Posts Tagged ‘Transcontinental Railroad’

Forrest on Lincoln & Transcontinental RR “walk”

October 8, 2010

In honor of the Transcontinental Railroad, Forrest has been taking a virtual walk along its route (ala Forrest Gump), following the westward progress of the Union Pacific from Omaha to Utah. He began April 16 and has logged 1372 miles as of this morning. He writes about the towns and people along the way, often coming upon parts of the Lincoln Highway, which paralells much of the route. Check it out here:

He writes:

When the U.S. government named two companies to build a transcontinental railroad in 1862. no meeting point was set. Enormous financial rewards—paid out per mile of completed track—propelled both sides into a grueling seven-year race across daunting terrain of the states of Nebraska, Wyoming, Utah, Nevada, & Califorina. When completed the railroad connected a post Civil War nation, forever changing the American West. For the next 6 months & 1500 miles Forrest will follow this important and historical route that our ancestors followed so many years ago.

The 1,000-mile tree in Weber Canyon, Utah

January 7, 2008

The Lincoln Highway often followed the course of the Transcontinental Railroad out west, mostly in spirit but sometimes atop it. When the railroad was built through Weber Canyon in eastern Utah in 1868-69, workers planted a “1,000 mile tree” to mark the point 1,000 miles west of their starting point of Omaha, Nebraska. I see references occasionally to the tree, and have noticed a couple stereoview cards online. A few photos were taken too, such as this one as the rails are laid in 1869 from the U.S. Geological Survey Photographic Library:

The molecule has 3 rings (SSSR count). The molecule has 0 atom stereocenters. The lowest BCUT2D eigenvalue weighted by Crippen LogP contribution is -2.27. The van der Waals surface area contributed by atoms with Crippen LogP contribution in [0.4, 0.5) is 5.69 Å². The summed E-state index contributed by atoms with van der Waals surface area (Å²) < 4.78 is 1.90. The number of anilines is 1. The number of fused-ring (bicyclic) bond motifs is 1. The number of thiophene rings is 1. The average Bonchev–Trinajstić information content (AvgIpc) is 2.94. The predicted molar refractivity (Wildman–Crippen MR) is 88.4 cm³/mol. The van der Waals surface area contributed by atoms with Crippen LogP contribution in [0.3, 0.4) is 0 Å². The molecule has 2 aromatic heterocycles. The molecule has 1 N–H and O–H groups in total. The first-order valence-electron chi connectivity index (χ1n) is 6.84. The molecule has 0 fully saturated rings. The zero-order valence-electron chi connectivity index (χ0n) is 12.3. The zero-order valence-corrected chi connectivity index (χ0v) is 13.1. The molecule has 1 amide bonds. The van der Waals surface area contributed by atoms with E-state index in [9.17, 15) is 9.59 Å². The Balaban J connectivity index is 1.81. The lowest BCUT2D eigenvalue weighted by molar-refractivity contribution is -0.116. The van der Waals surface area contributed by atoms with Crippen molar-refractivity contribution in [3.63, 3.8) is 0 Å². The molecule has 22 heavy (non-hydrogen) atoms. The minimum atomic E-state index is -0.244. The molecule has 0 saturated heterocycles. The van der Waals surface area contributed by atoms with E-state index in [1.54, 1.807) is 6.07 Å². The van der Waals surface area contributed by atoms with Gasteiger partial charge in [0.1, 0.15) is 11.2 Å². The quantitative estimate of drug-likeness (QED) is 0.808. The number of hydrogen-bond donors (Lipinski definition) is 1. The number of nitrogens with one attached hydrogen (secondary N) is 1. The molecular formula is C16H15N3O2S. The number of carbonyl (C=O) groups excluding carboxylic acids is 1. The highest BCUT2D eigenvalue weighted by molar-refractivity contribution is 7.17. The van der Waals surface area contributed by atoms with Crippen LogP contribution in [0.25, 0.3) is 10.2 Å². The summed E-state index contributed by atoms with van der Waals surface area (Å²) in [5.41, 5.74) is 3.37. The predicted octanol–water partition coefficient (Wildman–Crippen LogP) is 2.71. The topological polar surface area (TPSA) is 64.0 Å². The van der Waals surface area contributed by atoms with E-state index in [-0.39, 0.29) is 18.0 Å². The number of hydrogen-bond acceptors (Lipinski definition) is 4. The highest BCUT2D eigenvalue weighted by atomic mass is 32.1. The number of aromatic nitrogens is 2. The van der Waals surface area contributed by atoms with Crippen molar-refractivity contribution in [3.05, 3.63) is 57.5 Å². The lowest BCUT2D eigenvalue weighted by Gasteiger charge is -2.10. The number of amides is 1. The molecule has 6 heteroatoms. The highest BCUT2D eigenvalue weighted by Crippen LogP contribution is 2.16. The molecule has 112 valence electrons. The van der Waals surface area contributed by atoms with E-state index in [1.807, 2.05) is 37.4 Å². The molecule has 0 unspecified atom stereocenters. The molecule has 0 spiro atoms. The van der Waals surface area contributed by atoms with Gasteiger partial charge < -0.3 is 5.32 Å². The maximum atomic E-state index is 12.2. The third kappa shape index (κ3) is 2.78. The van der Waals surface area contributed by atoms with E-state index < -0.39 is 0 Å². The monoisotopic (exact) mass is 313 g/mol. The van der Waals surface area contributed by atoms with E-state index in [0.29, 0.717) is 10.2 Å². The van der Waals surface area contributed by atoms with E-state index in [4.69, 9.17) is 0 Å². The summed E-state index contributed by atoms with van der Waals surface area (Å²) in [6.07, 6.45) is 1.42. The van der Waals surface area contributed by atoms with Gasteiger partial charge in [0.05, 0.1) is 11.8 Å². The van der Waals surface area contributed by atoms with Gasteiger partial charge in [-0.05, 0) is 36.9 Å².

UT_1000 mile tree

Check out the sign hanging from it!

The Lincoln Highway cut through the canyon some 45 years later, as did I-84 probably 60 years after that. I don’t remember seeing the tree or signs for it, but it is said to still be in Wilhelmina Pass, a mile east of Devils’ Slide. Click on the thumbnail below for a recent view from I-80 (and once there, click the magnifying glass to see the phhoto much larger):

1000 mile tree

That looks to be the pine tree on the right, next to the white square, which is probably a sign. Surely the tree has been written about by Utah historians or by railroad fans. Can anyone tell us more about it?